Homeschooling is now legal in all 50 states, but regulations governing how parents teach their children vary widely. The number of children being educated at home has grown steadily throughout the last decade. There are now approximately 1,576,516 American children being educated at home by a parent or guardian.
The reasons why parents choose to homeschool their children are as diverse as the manner in which the youngsters are taught. Some parents opt to teach their children using a virtual online curriculum, while others prefer to choose the academic curriculum themselves and infuse technology into the home classroom as they see fit.
Regardless of how or why a parent chooses the homeschooling education option, embarking on such an endeavor can be daunting and filled with obstacles. Research and preparation are the keys to having a successful first year homeschooling — and avoiding unnecessary pitfalls, A2Z Homeschooling notes.
Top 10 Homeschooling Tips For Beginners
- Know the laws of your state. According to the Home School Legal Defense Association (HSLDA), there are 50 different state laws defining how homeschooling is permitted to occur. Some states require written permission from the local school district before a child can be educated at home, but some do not require even a phone call notification of such plans. Standardized testing or annual academic reviews are also required in some states. Failure to follow state guidelines could not only end the homeschooling experience for the child but get the parents in a host of legal trouble.
- Research local homeschool groups. Experienced homeschooling parents might be able to offer some valuable advice about dealing with state regulations, developing a curriculum, and even extend an invitation to educational field trip outings and social events for both children and the home educators.
- Decide on an educational approach. Before creating or paying for a homeschooling curriculum, determine if the home education plan will be entirely or partially religion based, guided by the child’s interests, have a computer-based component, include a tutor for specific subjects, or be done entirely alone or as part of a local network where parents teach their children in small groups on a daily or weekly basis.
- Do not try to duplicate a traditional classroom environment. New homeschool parents often try to turn a portion of the home into a classroom and simulate the desk and textbook version of learning. Survival Mom maintains there is not a one-size-fits-all approach to learning or creating the perfect homeschool environment, and also stated that conventional classroom methods are not required to teach children.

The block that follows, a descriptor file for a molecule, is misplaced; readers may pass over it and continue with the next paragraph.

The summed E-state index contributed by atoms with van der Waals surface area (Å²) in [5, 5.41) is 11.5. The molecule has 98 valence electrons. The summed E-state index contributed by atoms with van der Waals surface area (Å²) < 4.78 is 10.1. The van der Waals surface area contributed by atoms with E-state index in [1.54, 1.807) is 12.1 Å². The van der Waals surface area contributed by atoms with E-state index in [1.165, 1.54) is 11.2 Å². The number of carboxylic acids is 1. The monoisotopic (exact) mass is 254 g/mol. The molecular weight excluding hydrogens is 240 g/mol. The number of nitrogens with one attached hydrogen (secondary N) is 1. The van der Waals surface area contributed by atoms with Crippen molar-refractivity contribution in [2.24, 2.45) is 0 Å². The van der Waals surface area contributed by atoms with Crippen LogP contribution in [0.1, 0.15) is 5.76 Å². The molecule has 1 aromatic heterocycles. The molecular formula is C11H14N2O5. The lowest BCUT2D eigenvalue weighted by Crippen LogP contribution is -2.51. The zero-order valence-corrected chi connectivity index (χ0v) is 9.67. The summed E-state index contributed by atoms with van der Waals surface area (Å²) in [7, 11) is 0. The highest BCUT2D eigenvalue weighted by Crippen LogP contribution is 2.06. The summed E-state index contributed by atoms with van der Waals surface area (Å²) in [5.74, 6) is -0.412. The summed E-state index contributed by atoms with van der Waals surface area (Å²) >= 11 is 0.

- Infuse plenty of flexibility into the learning environment. Many veteran homeschool parents recommend teaching one subject a day or in half-day blocks and not necessarily changing subjects every hour on a school bell schedule. Such a lesson plan could allow deep exploration of a topic or enhanced practice of core subjects.
- To prevent boredom, takes subject breaks. The learning does not need to stop during seat work breaks. Children can take a hike with a parent to help meet their physical education requirements and gets some hands-on experience relating to the earth or animal science topics they have been learning about. Music curriculum requirements could also be met during the breaks by getting up and singing and doing movement to music, especially if simple instruments are incorporated into the activity.
- Join youth or school activities to foster peer interaction. In most states, homeschool students are permitted to engage in extra-curricular activities and sports offered through the local school district. Scouting and 4-H groups also offer opportunities for the children to socialize and expand their learning.
- Plan field trips which reinforce what the children are learning. Networking with other homeschool parents might make such activities more fun and increase socialization, but the trips can be done independently as well. Some local businesses and groups may be willing, or even eager, to invite older children to volunteer or start an internship to further their learning about a particular career or topic.
- Join a homeschool association or league. Formal homeschool groups, both on the national or international level, typically require a membership fee but provide a host of services and resources many parents find useful.
- Take advantage of free college courses for high school age students. In many states, high school students are permitted to take college courses either on campus or online without paying tuition. The classes can garner dual high school and college credit. Most of the post-secondary education programs also cover the cost of textbooks and lab fees.
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